Perhaps this is not quite the right question, at least not for me.  I would be perfectly happy to lock myself away- just “me-‘n-Jesus”- and meditate on the glory of heaven, and anticipate the day when I don’t have to deal with all the crud and misery that this life brings. It is a huge temptation for me to set my sights on the limitless and eternal joy awaiting me in heaven and to shut my mind and heart off to the injustice and suffering that’s going on in this world.  I can lock myself up in that figurative ivory tower very easily, until I look at the prayer that Jesus taught us: “Pray then in this way: Our Father in heaven,  hallowed be your name. Your kingdom come. Your will be done, on earth as it is in heaven.” Matthew 6:9-10 (NRSV)

Then I go on to the book of James (James was likely Jesus’ half-brother, and had much to say about living out one’s faith right here in this lifetime) and he has this to say:

“What good is it, my brothers and sisters,  if you say you have faith but do not have works? Can faith save you?  If a brother or sister is naked and lacks daily food, and one of you says to them, ‘Go in peace; keep warm and eat your fill,’ and yet you do not supply their bodily needs, what is the good of that? So faith by itself, if it has no works, is dead.  But someone will say, “You have faith and I have works.” Show me your faith apart from your works, and I by my works will show you my faith.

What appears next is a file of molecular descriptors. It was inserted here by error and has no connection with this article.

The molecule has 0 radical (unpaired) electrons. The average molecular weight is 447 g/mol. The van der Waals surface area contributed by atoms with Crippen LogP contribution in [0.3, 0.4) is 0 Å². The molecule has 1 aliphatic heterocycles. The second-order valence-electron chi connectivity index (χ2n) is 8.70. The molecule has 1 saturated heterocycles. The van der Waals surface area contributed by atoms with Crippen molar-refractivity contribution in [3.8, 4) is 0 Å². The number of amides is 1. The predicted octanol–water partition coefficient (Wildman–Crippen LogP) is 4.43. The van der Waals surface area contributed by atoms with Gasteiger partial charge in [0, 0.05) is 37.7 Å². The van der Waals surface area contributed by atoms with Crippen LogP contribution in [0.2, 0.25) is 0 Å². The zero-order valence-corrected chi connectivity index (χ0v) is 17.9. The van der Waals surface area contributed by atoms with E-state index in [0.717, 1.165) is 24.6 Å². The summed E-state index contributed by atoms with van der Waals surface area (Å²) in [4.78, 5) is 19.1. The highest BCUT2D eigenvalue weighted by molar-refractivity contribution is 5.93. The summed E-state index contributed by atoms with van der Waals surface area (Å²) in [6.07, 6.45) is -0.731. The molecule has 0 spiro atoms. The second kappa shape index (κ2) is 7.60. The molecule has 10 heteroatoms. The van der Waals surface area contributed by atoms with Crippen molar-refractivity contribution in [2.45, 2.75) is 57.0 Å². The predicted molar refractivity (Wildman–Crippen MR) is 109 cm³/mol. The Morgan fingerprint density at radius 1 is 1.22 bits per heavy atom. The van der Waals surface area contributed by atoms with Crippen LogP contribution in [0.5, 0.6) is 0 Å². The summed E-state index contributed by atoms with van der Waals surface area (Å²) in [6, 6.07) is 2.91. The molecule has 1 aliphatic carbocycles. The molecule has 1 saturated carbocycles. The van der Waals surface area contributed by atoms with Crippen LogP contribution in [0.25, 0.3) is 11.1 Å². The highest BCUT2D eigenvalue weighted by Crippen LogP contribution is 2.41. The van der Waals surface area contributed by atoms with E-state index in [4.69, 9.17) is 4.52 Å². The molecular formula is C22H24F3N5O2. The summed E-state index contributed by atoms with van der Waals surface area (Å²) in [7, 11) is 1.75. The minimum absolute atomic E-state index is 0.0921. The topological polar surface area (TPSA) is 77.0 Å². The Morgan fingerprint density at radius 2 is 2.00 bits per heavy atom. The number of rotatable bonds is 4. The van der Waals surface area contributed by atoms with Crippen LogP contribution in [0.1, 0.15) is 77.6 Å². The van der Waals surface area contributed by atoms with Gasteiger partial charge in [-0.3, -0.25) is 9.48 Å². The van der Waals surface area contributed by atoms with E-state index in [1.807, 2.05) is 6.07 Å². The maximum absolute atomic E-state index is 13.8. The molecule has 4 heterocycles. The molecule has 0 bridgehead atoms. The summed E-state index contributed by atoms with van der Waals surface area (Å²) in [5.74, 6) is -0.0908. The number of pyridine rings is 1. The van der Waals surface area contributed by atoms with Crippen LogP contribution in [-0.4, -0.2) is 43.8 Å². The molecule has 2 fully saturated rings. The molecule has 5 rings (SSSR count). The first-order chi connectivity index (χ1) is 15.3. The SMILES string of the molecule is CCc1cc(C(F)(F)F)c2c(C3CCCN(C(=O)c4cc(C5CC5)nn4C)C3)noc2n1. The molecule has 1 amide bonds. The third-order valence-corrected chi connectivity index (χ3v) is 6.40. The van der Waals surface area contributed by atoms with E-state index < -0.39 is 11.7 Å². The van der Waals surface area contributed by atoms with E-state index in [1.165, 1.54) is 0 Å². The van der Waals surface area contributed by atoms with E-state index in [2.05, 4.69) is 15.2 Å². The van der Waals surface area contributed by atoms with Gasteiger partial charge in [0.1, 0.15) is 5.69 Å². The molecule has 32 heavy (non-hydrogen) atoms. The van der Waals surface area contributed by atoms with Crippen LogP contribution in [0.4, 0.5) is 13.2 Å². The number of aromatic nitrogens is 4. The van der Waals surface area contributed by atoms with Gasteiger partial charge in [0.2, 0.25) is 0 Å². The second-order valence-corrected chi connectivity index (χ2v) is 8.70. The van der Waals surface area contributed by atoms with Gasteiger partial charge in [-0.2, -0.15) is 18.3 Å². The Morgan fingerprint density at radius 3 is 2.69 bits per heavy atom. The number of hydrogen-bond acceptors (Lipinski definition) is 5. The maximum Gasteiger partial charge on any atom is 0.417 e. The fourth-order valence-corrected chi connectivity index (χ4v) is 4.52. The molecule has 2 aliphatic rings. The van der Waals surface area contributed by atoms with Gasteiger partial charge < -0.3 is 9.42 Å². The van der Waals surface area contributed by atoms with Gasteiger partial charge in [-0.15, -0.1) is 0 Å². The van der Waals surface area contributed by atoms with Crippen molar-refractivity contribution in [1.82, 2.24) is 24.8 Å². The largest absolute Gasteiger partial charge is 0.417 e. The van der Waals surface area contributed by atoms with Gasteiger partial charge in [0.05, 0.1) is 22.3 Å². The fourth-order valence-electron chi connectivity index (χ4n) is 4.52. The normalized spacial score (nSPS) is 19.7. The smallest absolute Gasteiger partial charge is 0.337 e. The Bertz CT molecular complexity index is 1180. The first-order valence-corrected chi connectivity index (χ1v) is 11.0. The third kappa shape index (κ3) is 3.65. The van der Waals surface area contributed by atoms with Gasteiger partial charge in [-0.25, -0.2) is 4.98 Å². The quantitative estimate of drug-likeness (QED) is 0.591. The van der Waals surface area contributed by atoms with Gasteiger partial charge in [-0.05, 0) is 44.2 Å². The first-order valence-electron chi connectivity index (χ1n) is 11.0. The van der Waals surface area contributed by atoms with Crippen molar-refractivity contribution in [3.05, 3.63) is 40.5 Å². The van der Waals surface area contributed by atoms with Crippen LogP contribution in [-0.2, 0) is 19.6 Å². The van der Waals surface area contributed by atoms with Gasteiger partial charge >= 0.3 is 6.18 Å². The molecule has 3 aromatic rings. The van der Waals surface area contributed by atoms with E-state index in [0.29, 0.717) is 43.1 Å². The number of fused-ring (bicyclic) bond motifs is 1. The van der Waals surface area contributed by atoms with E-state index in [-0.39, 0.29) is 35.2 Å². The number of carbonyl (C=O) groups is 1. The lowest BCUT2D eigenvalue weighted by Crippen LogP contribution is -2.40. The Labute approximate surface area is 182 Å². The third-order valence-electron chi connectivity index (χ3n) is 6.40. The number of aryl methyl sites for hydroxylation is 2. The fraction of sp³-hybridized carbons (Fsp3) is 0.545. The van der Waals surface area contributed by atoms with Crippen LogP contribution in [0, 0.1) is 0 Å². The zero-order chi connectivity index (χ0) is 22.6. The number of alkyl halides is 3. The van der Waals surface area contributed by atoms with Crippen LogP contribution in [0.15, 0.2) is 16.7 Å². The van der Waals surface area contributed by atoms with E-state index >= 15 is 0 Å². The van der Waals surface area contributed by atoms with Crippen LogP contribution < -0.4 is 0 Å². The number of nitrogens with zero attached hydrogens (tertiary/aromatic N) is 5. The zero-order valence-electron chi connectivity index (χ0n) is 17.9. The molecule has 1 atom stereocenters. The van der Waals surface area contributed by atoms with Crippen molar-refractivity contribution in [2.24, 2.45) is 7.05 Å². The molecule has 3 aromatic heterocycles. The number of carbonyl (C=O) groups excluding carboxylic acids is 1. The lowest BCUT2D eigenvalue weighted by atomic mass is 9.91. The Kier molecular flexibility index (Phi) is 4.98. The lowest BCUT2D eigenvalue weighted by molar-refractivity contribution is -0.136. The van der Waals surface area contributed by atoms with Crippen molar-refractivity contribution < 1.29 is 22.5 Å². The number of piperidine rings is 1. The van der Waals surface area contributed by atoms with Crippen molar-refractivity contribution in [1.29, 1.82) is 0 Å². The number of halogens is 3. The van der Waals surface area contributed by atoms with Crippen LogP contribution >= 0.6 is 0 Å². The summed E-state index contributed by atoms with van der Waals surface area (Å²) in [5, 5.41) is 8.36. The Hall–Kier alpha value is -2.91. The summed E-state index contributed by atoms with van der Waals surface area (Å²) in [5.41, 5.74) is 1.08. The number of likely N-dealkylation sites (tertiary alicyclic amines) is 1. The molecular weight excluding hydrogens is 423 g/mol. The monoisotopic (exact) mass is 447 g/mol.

You believe that God is one; you do well. Even the demons believe—and shudder. Do you want to be shown, you senseless person, that faith apart from works is barren?  Was not our ancestor Abraham justified by works when he offered his son Isaac on the altar?   You see that faith was active along with his works, and faith was brought to completion by the works. Thus the scripture was fulfilled that says, ‘Abraham believed God, and it was reckoned to him as righteousness,’ and he was called the friend of God.  

You see that a person is justified by works and not by faith alone.  Likewise, was not Rahab the prostitute also justified by works when she welcomed the messengers and sent them out by another road? For just as the body without the spirit is dead, so faith without works is also dead.” James 2:14-26 (NRSV)

I will say that it is good to find solitude and meditate on the things of God, but one must find a balance between contemplation, solitude and prayer and living the Christian life in this corrupted, complicated and discouraging world.  Faith necessarily leads to action (as Martin Luther said) just as light necessarily generates heat.  Good works are inevitable byproducts of faith.

Unlike a majority of people, I am at home with solitude, contemplation and study.  It is a bigger challenge for me to get out and be the answer to living out God’s Kingdom “on earth as it is in heaven;” to keep one foot in the Kingdom that is to come, and the other in that we are called to help build here on earth.

Lord, help me live out Your Kingdom here on earth.

jesus_loves_the_little_children_song_1

“In that renewal, there is no longer Greek and Jew, circumcised and uncircumcised, barbarian, Scythian, slave and free; but Christ is all and in all!” Colossians 3:11 (NRSV)

Today’s question:

What cultural differences are you allowing to separate you from others who are part of Christ’s body?

All human beings alive today are hypocrites, and I am definitely included in that classification.  The idea of people of all races and cultures and ideologies living together peacefully sounds so wonderful in theory, but the devil is literally in the details.